It is a challenging project that requires quite some time to get into at first but it is an exciting project since it is one of the core pieces of many of our distributed applications we develop here at DEDIS. Depending on the type of project (master or bachelor, etc), the workload can be adjusted. Finally, if the student is really motivated and depending on his/her skills, we are also open to supervise implementation of this DKG project in Rust.
Contact: [email protected]
Transparency Enforcing Cothority using Blockchains (Master Thesis)
The Internet relies on many centralized services, e.g., for name resolution, authentication, and content provisioning which provides authorities an easy way to monitor users or even censor unwanted content. Even though the negative consequences are well-known, the centralization of the Internet has steadily increased even more over the last years. One approach to mitigate these threats is to establish transparency mechanisms for authoritative records (such as DNS entries or TLS certificates) and expose them to public scrutiny. Various systems, like Google’s Certificate Transparency project or CONIKS provide transparency guarantees but only in a retroactive manner provided a victim has access to an honest monitor. The goal of this project is to develop a proactive validation mechanism for record consistency to detect misbehavior before a client is deceived using blockchain technology and cothorities. All implementations will be done with Google’s Go programming language using the cothority framework of EPFL’s DEDIS lab.
Contact: Eleftherios Kokoris Kogias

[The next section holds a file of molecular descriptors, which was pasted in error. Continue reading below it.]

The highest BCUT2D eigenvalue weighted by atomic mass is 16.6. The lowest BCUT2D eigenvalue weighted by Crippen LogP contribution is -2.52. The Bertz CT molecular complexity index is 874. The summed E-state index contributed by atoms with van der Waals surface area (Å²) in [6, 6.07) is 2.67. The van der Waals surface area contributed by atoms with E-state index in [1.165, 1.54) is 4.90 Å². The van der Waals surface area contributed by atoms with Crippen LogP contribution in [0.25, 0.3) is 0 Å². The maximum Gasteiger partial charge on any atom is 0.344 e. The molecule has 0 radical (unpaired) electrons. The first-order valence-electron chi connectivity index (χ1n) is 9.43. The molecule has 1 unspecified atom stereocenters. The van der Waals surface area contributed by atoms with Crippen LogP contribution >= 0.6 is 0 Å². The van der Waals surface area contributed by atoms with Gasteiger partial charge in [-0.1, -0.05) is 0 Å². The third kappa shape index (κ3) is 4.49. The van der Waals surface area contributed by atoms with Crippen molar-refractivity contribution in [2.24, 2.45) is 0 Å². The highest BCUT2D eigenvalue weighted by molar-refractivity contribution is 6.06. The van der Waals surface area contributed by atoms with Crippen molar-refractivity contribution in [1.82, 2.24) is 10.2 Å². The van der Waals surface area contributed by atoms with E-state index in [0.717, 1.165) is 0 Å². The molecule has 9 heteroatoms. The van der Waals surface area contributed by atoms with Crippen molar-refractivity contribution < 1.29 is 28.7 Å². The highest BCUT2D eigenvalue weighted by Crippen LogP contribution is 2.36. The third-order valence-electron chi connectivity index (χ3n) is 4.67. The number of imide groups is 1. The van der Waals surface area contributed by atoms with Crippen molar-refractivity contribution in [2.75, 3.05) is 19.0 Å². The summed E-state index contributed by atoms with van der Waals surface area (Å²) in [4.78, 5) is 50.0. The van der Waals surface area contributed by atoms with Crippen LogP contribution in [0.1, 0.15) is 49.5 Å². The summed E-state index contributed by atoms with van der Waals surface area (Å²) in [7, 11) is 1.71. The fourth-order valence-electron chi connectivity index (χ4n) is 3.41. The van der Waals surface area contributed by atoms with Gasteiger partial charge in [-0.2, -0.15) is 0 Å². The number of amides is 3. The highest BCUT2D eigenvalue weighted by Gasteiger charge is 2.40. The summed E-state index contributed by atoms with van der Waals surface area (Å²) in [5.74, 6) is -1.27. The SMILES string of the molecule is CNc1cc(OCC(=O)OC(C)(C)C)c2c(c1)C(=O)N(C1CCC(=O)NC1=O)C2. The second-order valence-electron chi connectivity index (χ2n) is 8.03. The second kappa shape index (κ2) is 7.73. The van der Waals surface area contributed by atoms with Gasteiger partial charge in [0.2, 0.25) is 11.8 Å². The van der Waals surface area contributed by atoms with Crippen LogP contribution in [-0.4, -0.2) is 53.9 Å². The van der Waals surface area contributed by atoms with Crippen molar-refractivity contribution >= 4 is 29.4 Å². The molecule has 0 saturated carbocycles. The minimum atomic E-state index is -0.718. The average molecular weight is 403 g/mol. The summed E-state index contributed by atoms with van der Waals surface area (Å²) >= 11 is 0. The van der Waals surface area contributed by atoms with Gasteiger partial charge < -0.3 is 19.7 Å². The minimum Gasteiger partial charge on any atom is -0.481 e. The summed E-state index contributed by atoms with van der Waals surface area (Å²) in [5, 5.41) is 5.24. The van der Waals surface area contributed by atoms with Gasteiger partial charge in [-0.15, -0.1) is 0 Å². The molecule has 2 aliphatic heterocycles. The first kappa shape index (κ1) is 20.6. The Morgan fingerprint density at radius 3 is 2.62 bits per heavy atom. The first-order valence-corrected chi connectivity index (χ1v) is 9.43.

OmniLedger: How to Scale Blockchains (Master Thesis, Master Semester)
Designing a secure permissionless distributed ledger that performs on par with centralized payment processors such as Visa is challenging. Most existing distributed ledgers are unable to “scale-out” – growing total processing capacity with number of participants – and those that do compromise security or decentralization. This work presents OmniLedger, the first scaleout distributed ledger that can preserve long-term security under permissionless operation. OmniLedger ensures strong correctness and security by using a bias-resistant public randomness protocol to choose large statistically representative shards to process transactions, and by introducing an efficient cross-shard commit protocol to handle transactions affecting multiple shards atomically. In addition, OmniLedger optimizes performance via scalable intra-shard parallel transaction processing, ledger pruning via collectively-signed state blocks, and optional low-latency “trustbut-verify” validation of low-value transactions.
OmniLedger PoC has received a lot of industrial interest. The aim of this project is to create a better version of OmniLedger’s software (and demo). On the process you will get in touch with the most important concepts of blockchain and distributed systems design and get to know the Go language. A final demoable version is highly recommended
Advisors: Eleftherios Kokoris Kogias, Linus Gasser.
Re-Decentralizing the Internet: Censorship Resistant Websites (Semester/Master Thesis)
The Internet relies on many centralized services, e.g., for name resolution, authentication, and content provisioning which provides authorities an easy way to monitor users or even censor unwanted content. Even though the negative consequences are well-known, the centralization of the Internet has steadily increased even more over the last years. To counter this centralization-trend, multiple projects have emerged recently aiming to “re-decentralized” the web, including IPFS, Blockstack, and ZeroNet. One of the problems that all these approaches share is that consensus on the content of a website is hard, due to the dynamic nature of today’s Internet. The goal of projects in this topic is to develop algorithms that can enable censorship resistence, ideally while preserving privacy of the clients. All implementations will be done with Google’s Goprogramming language using the cothority framework of EPFL’s DEDIS lab.
Contact: Eleftherios Kokoris Kogias, Kirill Nikitin